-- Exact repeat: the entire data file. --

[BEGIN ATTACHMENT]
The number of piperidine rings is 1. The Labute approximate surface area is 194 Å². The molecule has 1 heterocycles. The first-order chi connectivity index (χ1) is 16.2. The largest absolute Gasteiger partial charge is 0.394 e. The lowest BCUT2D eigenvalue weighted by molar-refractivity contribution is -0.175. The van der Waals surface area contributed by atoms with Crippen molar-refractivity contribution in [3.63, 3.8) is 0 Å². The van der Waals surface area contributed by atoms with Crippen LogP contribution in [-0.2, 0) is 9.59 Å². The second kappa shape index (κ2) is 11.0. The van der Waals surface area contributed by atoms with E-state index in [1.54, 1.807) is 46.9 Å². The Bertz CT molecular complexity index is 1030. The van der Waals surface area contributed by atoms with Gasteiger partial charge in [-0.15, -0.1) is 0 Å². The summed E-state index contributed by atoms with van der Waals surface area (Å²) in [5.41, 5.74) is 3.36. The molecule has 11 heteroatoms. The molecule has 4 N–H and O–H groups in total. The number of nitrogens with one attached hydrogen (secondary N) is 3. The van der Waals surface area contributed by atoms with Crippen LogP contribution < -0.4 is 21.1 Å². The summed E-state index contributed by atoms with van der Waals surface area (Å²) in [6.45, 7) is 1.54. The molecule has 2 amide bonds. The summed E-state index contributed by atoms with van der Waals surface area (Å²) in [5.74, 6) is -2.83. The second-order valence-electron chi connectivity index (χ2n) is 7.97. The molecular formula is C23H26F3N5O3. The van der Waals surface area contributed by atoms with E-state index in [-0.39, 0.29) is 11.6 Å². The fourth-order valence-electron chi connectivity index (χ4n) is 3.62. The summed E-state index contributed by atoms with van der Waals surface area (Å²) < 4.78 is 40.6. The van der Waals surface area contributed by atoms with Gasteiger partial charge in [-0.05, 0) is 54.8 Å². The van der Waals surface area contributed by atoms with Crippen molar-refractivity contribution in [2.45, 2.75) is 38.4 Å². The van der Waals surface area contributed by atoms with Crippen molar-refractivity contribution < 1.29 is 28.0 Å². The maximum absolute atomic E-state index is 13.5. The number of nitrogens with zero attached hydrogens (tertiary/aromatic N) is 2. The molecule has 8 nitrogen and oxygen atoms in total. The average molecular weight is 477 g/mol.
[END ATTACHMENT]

The number of piperidine rings is 1. The Labute approximate surface area is 194 Å². The molecule has 1 heterocycles. The first-order chi connectivity index (χ1) is 16.2. The largest absolute Gasteiger partial charge is 0.394 e. The lowest BCUT2D eigenvalue weighted by molar-refractivity contribution is -0.175. The van der Waals surface area contributed by atoms with Crippen molar-refractivity contribution in [3.63, 3.8) is 0 Å². The van der Waals surface area contributed by atoms with Crippen LogP contribution in [-0.2, 0) is 9.59 Å². The second kappa shape index (κ2) is 11.0. The van der Waals surface area contributed by atoms with E-state index in [1.54, 1.807) is 46.9 Å². The Bertz CT molecular complexity index is 1030. The van der Waals surface area contributed by atoms with Gasteiger partial charge in [-0.15, -0.1) is 0 Å². The summed E-state index contributed by atoms with van der Waals surface area (Å²) in [5.41, 5.74) is 3.36. The molecule has 11 heteroatoms. The molecule has 4 N–H and O–H groups in total. The number of nitrogens with one attached hydrogen (secondary N) is 3. The van der Waals surface area contributed by atoms with Crippen LogP contribution < -0.4 is 21.1 Å². The summed E-state index contributed by atoms with van der Waals surface area (Å²) in [6.45, 7) is 1.54. The molecule has 2 amide bonds. The summed E-state index contributed by atoms with van der Waals surface area (Å²) in [5.74, 6) is -2.83. The second-order valence-electron chi connectivity index (χ2n) is 7.97. The molecular formula is C23H26F3N5O3. The van der Waals surface area contributed by atoms with E-state index in [-0.39, 0.29) is 11.6 Å². The fourth-order valence-electron chi connectivity index (χ4n) is 3.62. The summed E-state index contributed by atoms with van der Waals surface area (Å²) < 4.78 is 40.6. The van der Waals surface area contributed by atoms with Gasteiger partial charge in [-0.05, 0) is 54.8 Å². The van der Waals surface area contributed by atoms with Crippen molar-refractivity contribution in [2.45, 2.75) is 38.4 Å². The van der Waals surface area contributed by atoms with Crippen molar-refractivity contribution < 1.29 is 28.0 Å². The maximum absolute atomic E-state index is 13.5. The number of nitrogens with zero attached hydrogens (tertiary/aromatic N) is 2. The molecule has 8 nitrogen and oxygen atoms in total. The average molecular weight is 477 g/mol.